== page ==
M/s. Dove Investments Private Ltd. v. Gujarat Industrial Investment Corporation

M/s. Dove Investments Private Ltd. v. Gujarat Industrial Investment Corporation

M/s. Dove Investments Private Ltd. v. Gujarat Industrial Investment Corporation

M/s. Gujarat Industrial Investment Corporation Limited is a Government of Gujarat Undertaking, filed Company Petition No. 13/111A/SRB of 2003 under Section 111A of the Companies Act, 1956 against

  1. M/s. Sterling Holiday Resorts (India) Limited
  2. M/s. Dove Investments Private Limited
  3. M/s. Maxworth Investments Private Ltd., and
  4. N. Mohan

before the Company Law Board, Southern Region Bench, Chennai.

To register the transfer of 22,93,000 shares of the company pledged by respondents 2 to 4 in favor of the petitioner. It is seen that the Gujarat Industrial Investments Corporation Ltd., a wholly-owned Government of Gujarat financial institution advanced a loan of Rs. 5 Crores in 1996 to the company for the conduct of its business, for which the company offered the shares held in the name of respondents 2 to 4 is the Company’s promoters and associates, by pledging the shares.

Since the Company committed default in repayment of the loan amount, the petitioner lodged with the Company, the original certificates of the pledged shares together with duly stamped and executed instruments of transfer for effecting registration of the transfer thereof in their name. It is the grievance of the petitioner that though the Company had registered the transfer of 2,99,800 shares pledged by respondents 2 and 3, it failed to affect the registration of the transfer in respect of the remaining 22,93,000 shares. It is also the claim of the petitioner that in spite of repeated demands and lawyer’s notice dated 29.7.2003, calling upon the company to transfer the balance 22,93,000 shares in the name of the petitioner in Demat form, the Company failed and refused to register the transfer of the pledged shares in favor of the petitioner.

In order to circumvent the claim of the petitioner, the respondents 2 to 4 have filed Civil Suits in City Civil Court, Chennai for a permanent injunction restraining the Company from affecting the transfer of the pledged shares in favor of the petitioner. The respondents 2 to 4 filed a common counter affidavit wherein it is stated that the petitioner failed to comply with the provisions of sub-section (1C), according to which the instruments of transfer ought to have been stamped or endorsed by the petitioner and thereafter delivered them to the Company together with the share certificates for registration of the transfer within two months from the date so stamped or endorsed.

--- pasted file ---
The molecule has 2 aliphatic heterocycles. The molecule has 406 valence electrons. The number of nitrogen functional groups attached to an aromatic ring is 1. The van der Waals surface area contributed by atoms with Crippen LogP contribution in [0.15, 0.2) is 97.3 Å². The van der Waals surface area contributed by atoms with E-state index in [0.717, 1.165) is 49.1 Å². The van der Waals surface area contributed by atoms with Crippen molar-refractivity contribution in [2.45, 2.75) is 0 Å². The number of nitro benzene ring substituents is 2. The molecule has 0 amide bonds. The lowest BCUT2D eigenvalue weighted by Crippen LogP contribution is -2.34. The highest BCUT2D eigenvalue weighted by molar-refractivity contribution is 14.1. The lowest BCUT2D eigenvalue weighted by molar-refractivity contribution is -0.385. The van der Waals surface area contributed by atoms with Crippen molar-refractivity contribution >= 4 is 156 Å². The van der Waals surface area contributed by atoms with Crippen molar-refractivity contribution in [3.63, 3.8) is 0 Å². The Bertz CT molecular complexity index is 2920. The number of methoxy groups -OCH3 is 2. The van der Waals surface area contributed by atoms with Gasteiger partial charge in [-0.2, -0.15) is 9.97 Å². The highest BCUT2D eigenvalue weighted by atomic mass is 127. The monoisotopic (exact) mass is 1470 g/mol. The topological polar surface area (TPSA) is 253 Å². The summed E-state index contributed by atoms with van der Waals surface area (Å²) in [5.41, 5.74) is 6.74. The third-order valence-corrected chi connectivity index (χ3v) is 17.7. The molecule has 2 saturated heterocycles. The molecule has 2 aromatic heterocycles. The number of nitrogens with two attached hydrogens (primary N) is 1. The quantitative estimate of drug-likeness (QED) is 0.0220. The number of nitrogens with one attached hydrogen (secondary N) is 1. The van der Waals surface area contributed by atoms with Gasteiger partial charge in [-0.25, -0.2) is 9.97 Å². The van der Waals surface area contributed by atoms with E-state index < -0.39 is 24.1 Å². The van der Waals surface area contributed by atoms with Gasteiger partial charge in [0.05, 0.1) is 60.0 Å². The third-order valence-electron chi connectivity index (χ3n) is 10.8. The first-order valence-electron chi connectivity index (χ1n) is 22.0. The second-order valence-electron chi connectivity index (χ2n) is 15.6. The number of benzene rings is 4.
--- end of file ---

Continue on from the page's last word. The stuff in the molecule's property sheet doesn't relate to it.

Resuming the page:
The requirements of Section 108 of Companies Act 1956, being mandatory have not been duly satisfied and therefore the Company is not under an obligation to effect the transfer of shares in the name of the petitioner. The petitioner filed a rejoinder stating that the plea of non-compliance with the requirements of Section 108(1C) has neither been raised before the Civil Court nor in the present proceedings. The Company has already given effect to the transfer of 2,99,800 shares.

  1. Whether the obligation to register a transfer of shares within a particular period of time was mandatory or directory?
  2. Whether the company can cancel or reject the transfer where stamps on the transfer form were not defaced or canceled?
  3. Whether the transfer of shares was valid in nature or not?
  4. Can a company reject the transfer form if it was resubmitted and by that time it’s validity period has expired?
  1. Section 108 of The Companies Act, 1956
  2. Transfer not to be Registered except on production of the instrument of transfer